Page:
Pressure on the NHS puts patients at risk

Pressure facing the NHS has pushed the service into an “endless winter”, placing patients at risk…

Warnings about the safety of the health service were delivered during two major health conferences. The Royal College of Nursing (RCN) and the British Medical Association (BMA) are both hosting events this week, which saw delegates warn of the pressures facing the NHS and the impact this is having on patients.

The BMA said there is a dire shortage of beds, which has left hospitals “bursting at the seams.”

The RCN revealed in a dossier that elderly people who were at risk and frail were moved during the night. Additionally, hospitals were forced to treat patients in corridors and storerooms.

Data from the OECD showed other European nations such as Belgium, France, Austria, and Germany have significantly more beds than the UK, reaching double the number per head of population.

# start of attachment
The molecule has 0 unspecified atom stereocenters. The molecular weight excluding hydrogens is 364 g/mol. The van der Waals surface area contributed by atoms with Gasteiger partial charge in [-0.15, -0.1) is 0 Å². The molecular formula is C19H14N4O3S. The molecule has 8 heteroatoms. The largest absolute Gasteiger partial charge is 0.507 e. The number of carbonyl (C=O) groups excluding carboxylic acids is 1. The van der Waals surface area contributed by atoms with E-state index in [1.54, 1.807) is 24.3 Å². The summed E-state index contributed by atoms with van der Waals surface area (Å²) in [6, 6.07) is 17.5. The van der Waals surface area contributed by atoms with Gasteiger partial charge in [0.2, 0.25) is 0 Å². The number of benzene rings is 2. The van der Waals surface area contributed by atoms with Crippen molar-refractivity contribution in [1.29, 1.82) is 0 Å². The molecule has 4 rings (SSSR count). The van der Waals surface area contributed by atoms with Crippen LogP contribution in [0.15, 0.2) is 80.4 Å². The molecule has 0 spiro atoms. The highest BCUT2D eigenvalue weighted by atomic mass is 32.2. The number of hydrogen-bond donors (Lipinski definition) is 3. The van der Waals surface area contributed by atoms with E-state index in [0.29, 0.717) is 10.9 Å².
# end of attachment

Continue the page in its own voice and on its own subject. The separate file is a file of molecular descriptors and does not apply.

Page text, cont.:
Bed shortages in the UK is not a new problem. Head of the BMA Dr Mark Porter said in England alone the number of beds has been reduced by a fifth over the past 10 years. This has severely increased the risk to patients.

The situation has become so dire that many Accident Departments are constantly on “black” alert or consistently declaring major incidents. Ambulances are also left outside because there are no staff to take their patients. This has led to large ambulances being deployed outside hospitals to treat people.

RCN general secretary Janet Davies warned the NHS was in a state of “endless winter which was creating chaos”.

However, a spokesperson for the Department of Health said the NHS was “performing well despite the additional pressures”.

She added: “Patient safety remains our priority and we are determined to make the NHS the safest and most transparent healthcare system in the world.”

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